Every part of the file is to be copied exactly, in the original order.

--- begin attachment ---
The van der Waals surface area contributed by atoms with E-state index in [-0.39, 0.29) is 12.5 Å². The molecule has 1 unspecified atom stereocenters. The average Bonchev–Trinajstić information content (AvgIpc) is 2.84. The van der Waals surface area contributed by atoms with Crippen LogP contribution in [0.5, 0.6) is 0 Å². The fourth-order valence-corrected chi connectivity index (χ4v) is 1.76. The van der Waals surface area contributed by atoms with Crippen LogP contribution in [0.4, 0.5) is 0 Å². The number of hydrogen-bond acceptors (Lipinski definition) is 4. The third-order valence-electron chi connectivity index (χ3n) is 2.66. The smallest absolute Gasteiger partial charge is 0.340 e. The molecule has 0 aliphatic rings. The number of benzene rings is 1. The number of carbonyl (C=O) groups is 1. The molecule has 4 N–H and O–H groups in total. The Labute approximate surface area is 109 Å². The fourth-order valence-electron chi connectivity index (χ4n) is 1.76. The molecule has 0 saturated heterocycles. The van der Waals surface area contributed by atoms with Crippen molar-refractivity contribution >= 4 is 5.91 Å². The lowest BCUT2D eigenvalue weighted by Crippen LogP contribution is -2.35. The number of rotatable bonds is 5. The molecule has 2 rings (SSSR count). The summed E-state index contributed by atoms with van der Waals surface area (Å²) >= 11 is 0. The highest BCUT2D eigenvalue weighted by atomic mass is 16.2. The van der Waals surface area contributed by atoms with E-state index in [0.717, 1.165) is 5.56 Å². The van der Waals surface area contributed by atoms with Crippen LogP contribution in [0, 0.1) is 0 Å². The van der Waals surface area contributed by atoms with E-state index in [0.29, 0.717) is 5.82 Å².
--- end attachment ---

The van der Waals surface area contributed by atoms with E-state index in [-0.39, 0.29) is 12.5 Å². The molecule has 1 unspecified atom stereocenters. The average Bonchev–Trinajstić information content (AvgIpc) is 2.84. The van der Waals surface area contributed by atoms with Crippen LogP contribution in [0.5, 0.6) is 0 Å². The fourth-order valence-corrected chi connectivity index (χ4v) is 1.76. The van der Waals surface area contributed by atoms with Crippen LogP contribution in [0.4, 0.5) is 0 Å². The number of hydrogen-bond acceptors (Lipinski definition) is 4. The third-order valence-electron chi connectivity index (χ3n) is 2.66. The smallest absolute Gasteiger partial charge is 0.340 e. The molecule has 0 aliphatic rings. The number of benzene rings is 1. The number of carbonyl (C=O) groups is 1. The molecule has 4 N–H and O–H groups in total. The Labute approximate surface area is 109 Å². The fourth-order valence-electron chi connectivity index (χ4n) is 1.76. The molecule has 0 saturated heterocycles. The van der Waals surface area contributed by atoms with Crippen molar-refractivity contribution >= 4 is 5.91 Å². The lowest BCUT2D eigenvalue weighted by Crippen LogP contribution is -2.35. The number of rotatable bonds is 5. The molecule has 2 rings (SSSR count). The summed E-state index contributed by atoms with van der Waals surface area (Å²) >= 11 is 0. The highest BCUT2D eigenvalue weighted by atomic mass is 16.2. The van der Waals surface area contributed by atoms with E-state index in [0.717, 1.165) is 5.56 Å². The van der Waals surface area contributed by atoms with Crippen LogP contribution in [0, 0.1) is 0 Å². The van der Waals surface area contributed by atoms with E-state index in [0.29, 0.717) is 5.82 Å².